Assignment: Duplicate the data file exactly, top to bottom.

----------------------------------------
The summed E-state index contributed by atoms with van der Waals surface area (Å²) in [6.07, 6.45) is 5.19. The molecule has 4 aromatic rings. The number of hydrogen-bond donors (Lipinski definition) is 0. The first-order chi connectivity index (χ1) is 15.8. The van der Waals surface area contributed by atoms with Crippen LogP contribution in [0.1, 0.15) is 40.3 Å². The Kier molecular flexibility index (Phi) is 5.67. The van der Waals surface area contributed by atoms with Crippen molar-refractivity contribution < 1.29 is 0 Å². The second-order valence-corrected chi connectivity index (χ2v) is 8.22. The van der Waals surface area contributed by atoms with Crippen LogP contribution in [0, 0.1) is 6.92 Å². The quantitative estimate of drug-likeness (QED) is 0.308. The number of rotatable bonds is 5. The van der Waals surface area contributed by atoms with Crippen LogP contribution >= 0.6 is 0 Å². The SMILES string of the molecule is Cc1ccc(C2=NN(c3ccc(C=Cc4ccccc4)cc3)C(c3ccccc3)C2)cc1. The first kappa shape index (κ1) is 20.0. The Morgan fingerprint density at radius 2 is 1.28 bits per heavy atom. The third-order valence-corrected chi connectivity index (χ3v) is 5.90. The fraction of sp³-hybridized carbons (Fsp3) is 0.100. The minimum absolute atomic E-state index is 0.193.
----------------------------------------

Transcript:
The summed E-state index contributed by atoms with van der Waals surface area (Å²) in [6.07, 6.45) is 5.19. The molecule has 4 aromatic rings. The number of hydrogen-bond donors (Lipinski definition) is 0. The first-order chi connectivity index (χ1) is 15.8. The van der Waals surface area contributed by atoms with Crippen LogP contribution in [0.1, 0.15) is 40.3 Å². The Kier molecular flexibility index (Phi) is 5.67. The van der Waals surface area contributed by atoms with Crippen molar-refractivity contribution < 1.29 is 0 Å². The second-order valence-corrected chi connectivity index (χ2v) is 8.22. The van der Waals surface area contributed by atoms with Crippen LogP contribution in [0, 0.1) is 6.92 Å². The quantitative estimate of drug-likeness (QED) is 0.308. The number of rotatable bonds is 5. The van der Waals surface area contributed by atoms with Crippen LogP contribution >= 0.6 is 0 Å². The SMILES string of the molecule is Cc1ccc(C2=NN(c3ccc(C=Cc4ccccc4)cc3)C(c3ccccc3)C2)cc1. The first kappa shape index (κ1) is 20.0. The Morgan fingerprint density at radius 2 is 1.28 bits per heavy atom. The third-order valence-corrected chi connectivity index (χ3v) is 5.90. The fraction of sp³-hybridized carbons (Fsp3) is 0.100. The minimum absolute atomic E-state index is 0.193.